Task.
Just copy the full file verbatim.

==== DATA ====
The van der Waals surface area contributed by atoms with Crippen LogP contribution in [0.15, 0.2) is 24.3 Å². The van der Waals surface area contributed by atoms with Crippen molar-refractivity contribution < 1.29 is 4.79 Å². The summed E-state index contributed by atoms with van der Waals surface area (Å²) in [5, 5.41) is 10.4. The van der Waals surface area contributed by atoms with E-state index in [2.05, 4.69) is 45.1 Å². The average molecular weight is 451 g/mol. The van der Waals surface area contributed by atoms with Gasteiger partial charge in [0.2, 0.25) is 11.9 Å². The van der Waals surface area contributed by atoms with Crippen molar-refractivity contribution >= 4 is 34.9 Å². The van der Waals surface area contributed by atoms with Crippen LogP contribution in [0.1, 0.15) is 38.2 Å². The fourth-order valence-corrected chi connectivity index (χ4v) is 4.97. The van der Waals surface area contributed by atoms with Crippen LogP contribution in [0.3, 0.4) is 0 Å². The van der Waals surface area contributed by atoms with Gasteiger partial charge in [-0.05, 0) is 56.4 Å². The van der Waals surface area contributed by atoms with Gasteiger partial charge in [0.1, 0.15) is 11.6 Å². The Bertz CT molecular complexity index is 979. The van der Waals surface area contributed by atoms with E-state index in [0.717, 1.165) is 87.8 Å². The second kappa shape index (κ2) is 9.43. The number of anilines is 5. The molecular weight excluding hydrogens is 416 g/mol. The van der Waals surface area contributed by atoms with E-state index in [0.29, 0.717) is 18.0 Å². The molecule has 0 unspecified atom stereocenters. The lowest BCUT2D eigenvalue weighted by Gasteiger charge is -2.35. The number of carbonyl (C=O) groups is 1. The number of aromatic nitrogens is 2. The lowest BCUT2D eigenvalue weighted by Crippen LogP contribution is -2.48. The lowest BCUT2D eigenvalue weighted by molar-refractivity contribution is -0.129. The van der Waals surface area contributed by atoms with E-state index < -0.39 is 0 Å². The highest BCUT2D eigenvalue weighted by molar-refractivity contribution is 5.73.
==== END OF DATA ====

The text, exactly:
The van der Waals surface area contributed by atoms with Crippen LogP contribution in [0.15, 0.2) is 24.3 Å². The van der Waals surface area contributed by atoms with Crippen molar-refractivity contribution < 1.29 is 4.79 Å². The summed E-state index contributed by atoms with van der Waals surface area (Å²) in [5, 5.41) is 10.4. The van der Waals surface area contributed by atoms with E-state index in [2.05, 4.69) is 45.1 Å². The average molecular weight is 451 g/mol. The van der Waals surface area contributed by atoms with Gasteiger partial charge in [0.2, 0.25) is 11.9 Å². The van der Waals surface area contributed by atoms with Crippen molar-refractivity contribution >= 4 is 34.9 Å². The van der Waals surface area contributed by atoms with Crippen LogP contribution in [0.1, 0.15) is 38.2 Å². The fourth-order valence-corrected chi connectivity index (χ4v) is 4.97. The van der Waals surface area contributed by atoms with Crippen LogP contribution in [0.3, 0.4) is 0 Å². The van der Waals surface area contributed by atoms with Gasteiger partial charge in [-0.05, 0) is 56.4 Å². The van der Waals surface area contributed by atoms with Gasteiger partial charge in [0.1, 0.15) is 11.6 Å². The Bertz CT molecular complexity index is 979. The van der Waals surface area contributed by atoms with E-state index in [0.717, 1.165) is 87.8 Å². The second kappa shape index (κ2) is 9.43. The number of anilines is 5. The molecular weight excluding hydrogens is 416 g/mol. The van der Waals surface area contributed by atoms with E-state index in [0.29, 0.717) is 18.0 Å². The molecule has 0 unspecified atom stereocenters. The lowest BCUT2D eigenvalue weighted by Gasteiger charge is -2.35. The number of carbonyl (C=O) groups is 1. The number of aromatic nitrogens is 2. The lowest BCUT2D eigenvalue weighted by Crippen LogP contribution is -2.48. The lowest BCUT2D eigenvalue weighted by molar-refractivity contribution is -0.129. The van der Waals surface area contributed by atoms with E-state index < -0.39 is 0 Å². The highest BCUT2D eigenvalue weighted by molar-refractivity contribution is 5.73.